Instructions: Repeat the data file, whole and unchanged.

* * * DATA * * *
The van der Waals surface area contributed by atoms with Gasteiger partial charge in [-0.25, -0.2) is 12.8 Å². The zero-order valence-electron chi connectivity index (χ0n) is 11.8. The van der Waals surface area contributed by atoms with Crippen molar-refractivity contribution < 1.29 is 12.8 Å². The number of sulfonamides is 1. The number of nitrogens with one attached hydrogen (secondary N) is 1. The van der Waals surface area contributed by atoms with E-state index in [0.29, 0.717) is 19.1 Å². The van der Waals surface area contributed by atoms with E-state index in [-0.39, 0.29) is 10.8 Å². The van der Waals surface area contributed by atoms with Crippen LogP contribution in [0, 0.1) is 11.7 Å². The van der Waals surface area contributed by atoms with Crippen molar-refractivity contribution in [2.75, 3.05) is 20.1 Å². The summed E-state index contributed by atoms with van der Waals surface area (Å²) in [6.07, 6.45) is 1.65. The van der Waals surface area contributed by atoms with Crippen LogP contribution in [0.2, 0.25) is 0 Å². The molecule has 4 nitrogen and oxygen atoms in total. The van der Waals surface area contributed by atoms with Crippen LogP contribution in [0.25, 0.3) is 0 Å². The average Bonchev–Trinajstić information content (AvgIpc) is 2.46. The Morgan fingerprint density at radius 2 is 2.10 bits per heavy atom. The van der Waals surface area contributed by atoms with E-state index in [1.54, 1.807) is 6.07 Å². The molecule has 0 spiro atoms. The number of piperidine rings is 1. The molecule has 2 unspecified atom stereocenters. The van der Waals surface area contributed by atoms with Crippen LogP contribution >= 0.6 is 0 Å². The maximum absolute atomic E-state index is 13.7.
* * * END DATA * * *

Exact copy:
The van der Waals surface area contributed by atoms with Gasteiger partial charge in [-0.25, -0.2) is 12.8 Å². The zero-order valence-electron chi connectivity index (χ0n) is 11.8. The van der Waals surface area contributed by atoms with Crippen molar-refractivity contribution < 1.29 is 12.8 Å². The number of sulfonamides is 1. The number of nitrogens with one attached hydrogen (secondary N) is 1. The van der Waals surface area contributed by atoms with E-state index in [0.29, 0.717) is 19.1 Å². The van der Waals surface area contributed by atoms with E-state index in [-0.39, 0.29) is 10.8 Å². The van der Waals surface area contributed by atoms with Crippen LogP contribution in [0, 0.1) is 11.7 Å². The van der Waals surface area contributed by atoms with Crippen molar-refractivity contribution in [2.75, 3.05) is 20.1 Å². The summed E-state index contributed by atoms with van der Waals surface area (Å²) in [6.07, 6.45) is 1.65. The van der Waals surface area contributed by atoms with Crippen LogP contribution in [0.2, 0.25) is 0 Å². The molecule has 4 nitrogen and oxygen atoms in total. The van der Waals surface area contributed by atoms with Crippen LogP contribution in [0.25, 0.3) is 0 Å². The average Bonchev–Trinajstić information content (AvgIpc) is 2.46. The Morgan fingerprint density at radius 2 is 2.10 bits per heavy atom. The van der Waals surface area contributed by atoms with E-state index in [1.54, 1.807) is 6.07 Å². The molecule has 0 spiro atoms. The number of piperidine rings is 1. The molecule has 2 unspecified atom stereocenters. The van der Waals surface area contributed by atoms with Crippen LogP contribution >= 0.6 is 0 Å². The maximum absolute atomic E-state index is 13.7.